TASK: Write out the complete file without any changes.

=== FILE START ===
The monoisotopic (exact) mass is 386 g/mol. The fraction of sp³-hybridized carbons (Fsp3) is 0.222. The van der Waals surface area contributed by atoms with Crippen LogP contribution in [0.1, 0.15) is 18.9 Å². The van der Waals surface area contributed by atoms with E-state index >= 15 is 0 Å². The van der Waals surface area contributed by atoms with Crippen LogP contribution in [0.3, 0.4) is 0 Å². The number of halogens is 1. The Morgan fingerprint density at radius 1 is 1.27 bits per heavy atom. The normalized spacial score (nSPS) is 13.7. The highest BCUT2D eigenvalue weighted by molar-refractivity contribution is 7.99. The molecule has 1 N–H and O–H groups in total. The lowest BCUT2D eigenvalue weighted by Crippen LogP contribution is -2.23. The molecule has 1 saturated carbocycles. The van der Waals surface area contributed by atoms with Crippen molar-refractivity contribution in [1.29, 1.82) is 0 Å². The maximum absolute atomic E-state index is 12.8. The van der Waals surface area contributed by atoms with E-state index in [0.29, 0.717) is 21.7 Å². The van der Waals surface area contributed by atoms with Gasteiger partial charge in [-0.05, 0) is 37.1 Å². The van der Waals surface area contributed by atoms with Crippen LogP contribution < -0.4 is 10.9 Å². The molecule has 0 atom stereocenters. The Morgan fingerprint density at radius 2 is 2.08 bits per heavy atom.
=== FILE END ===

The monoisotopic (exact) mass is 386 g/mol. The fraction of sp³-hybridized carbons (Fsp3) is 0.222. The van der Waals surface area contributed by atoms with Crippen LogP contribution in [0.1, 0.15) is 18.9 Å². The van der Waals surface area contributed by atoms with E-state index >= 15 is 0 Å². The van der Waals surface area contributed by atoms with Crippen LogP contribution in [0.3, 0.4) is 0 Å². The number of halogens is 1. The Morgan fingerprint density at radius 1 is 1.27 bits per heavy atom. The normalized spacial score (nSPS) is 13.7. The highest BCUT2D eigenvalue weighted by molar-refractivity contribution is 7.99. The molecule has 1 N–H and O–H groups in total. The lowest BCUT2D eigenvalue weighted by Crippen LogP contribution is -2.23. The molecule has 1 saturated carbocycles. The van der Waals surface area contributed by atoms with Crippen molar-refractivity contribution in [1.29, 1.82) is 0 Å². The maximum absolute atomic E-state index is 12.8. The van der Waals surface area contributed by atoms with E-state index in [0.29, 0.717) is 21.7 Å². The van der Waals surface area contributed by atoms with Gasteiger partial charge in [-0.05, 0) is 37.1 Å². The van der Waals surface area contributed by atoms with Crippen LogP contribution < -0.4 is 10.9 Å². The molecule has 0 atom stereocenters. The Morgan fingerprint density at radius 2 is 2.08 bits per heavy atom.